Keeping away from modern idols

Little children, keep yourselves from idols. Amen. 1 John 5:21

There are many ways by which we are susceptible to the spirit of worldliness, but in our day the attempt to retain Christian orthodoxy while embracing the attitudes of secularism is perhaps the most common way we can be trapped in the sin of worldliness, even if we don’t overtly embrace its assumptions. The idolatry of the first century expressed itself in pagan temples and polytheism. That is still the problem in some parts of the world. But the problem in our part of the word is not polytheism but secularism. That is the idolatry of the modern West. It expresses itself primarily in an attitude of godlessness, in a life that is void of God. It seeks to banish God from life and from public spaces. And my point is that the Christian can fall into step with that, sometimes without even realizing it. You can tell it when you become embarrassed by the claims of Scripture, either in terms of its supernaturalism or in terms of its ethical requirements. It happens when we try to make our Christianity a private thing, and to hide it away as much as possible.

I think David Well’s definition of worldliness is apropos here. He writes that "worldliness is that system of values and beliefs, behaviors and expectations, in any culture that have at their center the fallen human being and that relegate to their periphery any thought about God. Worldliness is what makes sin look normal in any age and righteousness seem odd.”[1] Secularism is the form of worldliness in our day that makes sin look normal and righteousness seem odd. And I think we are very much in danger of that.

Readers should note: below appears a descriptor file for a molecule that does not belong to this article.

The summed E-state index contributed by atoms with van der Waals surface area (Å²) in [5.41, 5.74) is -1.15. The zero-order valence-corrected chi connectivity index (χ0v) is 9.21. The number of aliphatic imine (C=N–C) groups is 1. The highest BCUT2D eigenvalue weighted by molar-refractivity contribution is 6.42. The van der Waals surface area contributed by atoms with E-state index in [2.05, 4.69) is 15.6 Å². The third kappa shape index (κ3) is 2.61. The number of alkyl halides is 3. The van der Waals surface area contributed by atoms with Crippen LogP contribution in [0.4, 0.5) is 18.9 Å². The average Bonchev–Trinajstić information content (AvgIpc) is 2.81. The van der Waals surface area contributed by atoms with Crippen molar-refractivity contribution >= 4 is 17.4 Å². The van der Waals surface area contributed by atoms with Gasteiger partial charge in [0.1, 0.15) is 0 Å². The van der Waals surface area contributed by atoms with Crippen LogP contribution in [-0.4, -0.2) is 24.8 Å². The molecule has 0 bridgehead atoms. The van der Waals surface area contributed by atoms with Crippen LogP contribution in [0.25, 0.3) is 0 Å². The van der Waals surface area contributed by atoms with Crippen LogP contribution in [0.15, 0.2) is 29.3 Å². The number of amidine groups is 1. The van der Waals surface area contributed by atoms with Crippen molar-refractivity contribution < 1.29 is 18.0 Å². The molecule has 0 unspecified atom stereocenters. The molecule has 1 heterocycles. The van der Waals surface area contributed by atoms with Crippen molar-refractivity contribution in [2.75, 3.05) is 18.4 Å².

What this means, at the bottom, is that worldliness is fundamentally defined by patterns of thought and emotion before it is defined by patters of behavior. This is a matter of the heart. We always set up the idol first in the mind before we begin building temples in the world. It is a matter, in other words, of worship. What do you worship? What has your heart? What captivates your thought life? It is godless or godly? Is God at the center or is something else? In Rev. 2:23, our Lord says that when he judges the sin of worldly compromise in the church, “all the churches shall know that I am he which searcheth the reins and hearts.” “Reins” is the old word for “kidneys.” In the ancient world, the kidneys were viewed as the source of one’s emotions. The “heart” on the other hand, was the center of the mind and of the inner man. Our Lord doesn’t just look at our behavior. He looks at our minds and our affections. Our Lord knows that long before idolatrous and immoral behavior happens, the heart has already been captivated by sinful and worldly attractions.

This is why the apostle John says that the battle against worldliness is primarily about what you love: “Love not the world, neither the things that are in the world. If any man love the world, the love of the Father is not in him. For all that is in the world, the lust of the flesh, and the lust of the eyes, and the pride of life, is not of the Father, but is of the world. And the world passeth away, and the lust thereof: but he that doeth the will of God abideth for ever” (1 Jn. 2:15-17).

The fight against worldly compromise, then, is the fight against the love of this present world and its values that are contrary to the love of God and the values of his word. The question before us then is this: what banquet do we desire? What victory will we settle for? Will we prioritize the bread that perishes over the bread of life? Will we settle for earthly security that only lasts until we die at best over eternal security in Jesus?

Brothers and sisters, let us not compromise with the world. Let us steadfastly resist the love of the world, the standards of the world and the philosophies of the world. Let us stay faithful to Jesus.

[1] David F. Wells, God in the Wasteland: The Reality of Truth in a World of Fading Dreams (Eerdmans: Grand Rapids, 1994), p. 29.

By: Jeremiah Bass